William Rolleston : a New Zealand statesman
In none of the letters and documents of Rolleston do we find any reference to his ancestry. Perhaps he was more interested in the future than in the past—more absorbed in the possibility of building up an ideal society in a new land than in dreaming of the long generations of squires, soldiers, and clergy from whom he was descended. If a dispute still exists between those who attribute the main influence in the life of an individual to heredity and those who lay most stress on environment, this dispute can hardly be settled by quoting the case of Rolleston, for he combined in his person the best of both factors. On the one hand his ancestry was the finest that England could give him, and on the other his environment in the new and virgin country of New Zealand afforded an ideal opportunity for the realisation of his dreams of a new society.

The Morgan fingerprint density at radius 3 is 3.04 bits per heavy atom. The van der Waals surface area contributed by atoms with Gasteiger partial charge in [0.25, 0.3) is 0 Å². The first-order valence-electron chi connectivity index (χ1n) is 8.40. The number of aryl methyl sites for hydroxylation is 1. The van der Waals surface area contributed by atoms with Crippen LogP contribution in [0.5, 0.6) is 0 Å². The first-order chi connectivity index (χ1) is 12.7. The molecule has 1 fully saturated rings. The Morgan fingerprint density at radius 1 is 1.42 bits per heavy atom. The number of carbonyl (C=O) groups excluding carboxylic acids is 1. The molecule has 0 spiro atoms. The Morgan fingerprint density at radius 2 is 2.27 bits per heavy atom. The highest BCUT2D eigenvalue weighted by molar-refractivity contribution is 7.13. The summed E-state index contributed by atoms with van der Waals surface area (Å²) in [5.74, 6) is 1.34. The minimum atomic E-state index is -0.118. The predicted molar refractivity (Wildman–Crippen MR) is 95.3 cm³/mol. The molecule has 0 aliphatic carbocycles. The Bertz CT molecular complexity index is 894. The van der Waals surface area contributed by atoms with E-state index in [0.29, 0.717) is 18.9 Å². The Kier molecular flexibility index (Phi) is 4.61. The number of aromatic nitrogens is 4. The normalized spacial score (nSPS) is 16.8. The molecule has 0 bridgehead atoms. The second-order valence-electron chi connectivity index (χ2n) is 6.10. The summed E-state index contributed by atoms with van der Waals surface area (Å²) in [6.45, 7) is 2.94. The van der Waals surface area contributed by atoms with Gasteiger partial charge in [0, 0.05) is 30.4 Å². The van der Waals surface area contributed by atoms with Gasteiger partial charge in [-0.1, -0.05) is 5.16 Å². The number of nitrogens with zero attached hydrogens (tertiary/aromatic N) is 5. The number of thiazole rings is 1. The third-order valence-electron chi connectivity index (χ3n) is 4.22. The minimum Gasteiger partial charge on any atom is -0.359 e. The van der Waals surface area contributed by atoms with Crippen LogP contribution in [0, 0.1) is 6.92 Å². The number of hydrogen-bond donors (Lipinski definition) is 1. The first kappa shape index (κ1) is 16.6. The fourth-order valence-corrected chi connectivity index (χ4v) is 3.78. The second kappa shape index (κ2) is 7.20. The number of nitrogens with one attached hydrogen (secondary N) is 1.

Nevertheless, those readers who find a fascination in family pedigrees cannot fail to be interested in knowing that Rolleston's ancestry can be traced in an unbroken line to the remote days of English history till we come at last to a William de Rolleston who lived at the time of the Norman Conquest. The famous Domesday Book records the Rolleston property as valued at 10s., which might be the equivalent now of £10. Some writers tell us that the name is of Norse origin and means Rolvers Town. Others page 2find its derivation to be from the Saxon word Hrothwulf's Ton—presumably the township of some forgotten chieftain of that name.
Possibly Rolleston was originally a place name, as there are at present six villages in England and Wales bearing that title. If this be so—if some early Rolleston ancestor of many centuries ago took his name from a place in England—it is strange to reflect that, in modern times, the process has been reversed in New Zealand, and that, in honour of William Rolleston, we find in Canterbury such place names as Rolleston Junction, Mount Rolleston, and Rolleston Avenue.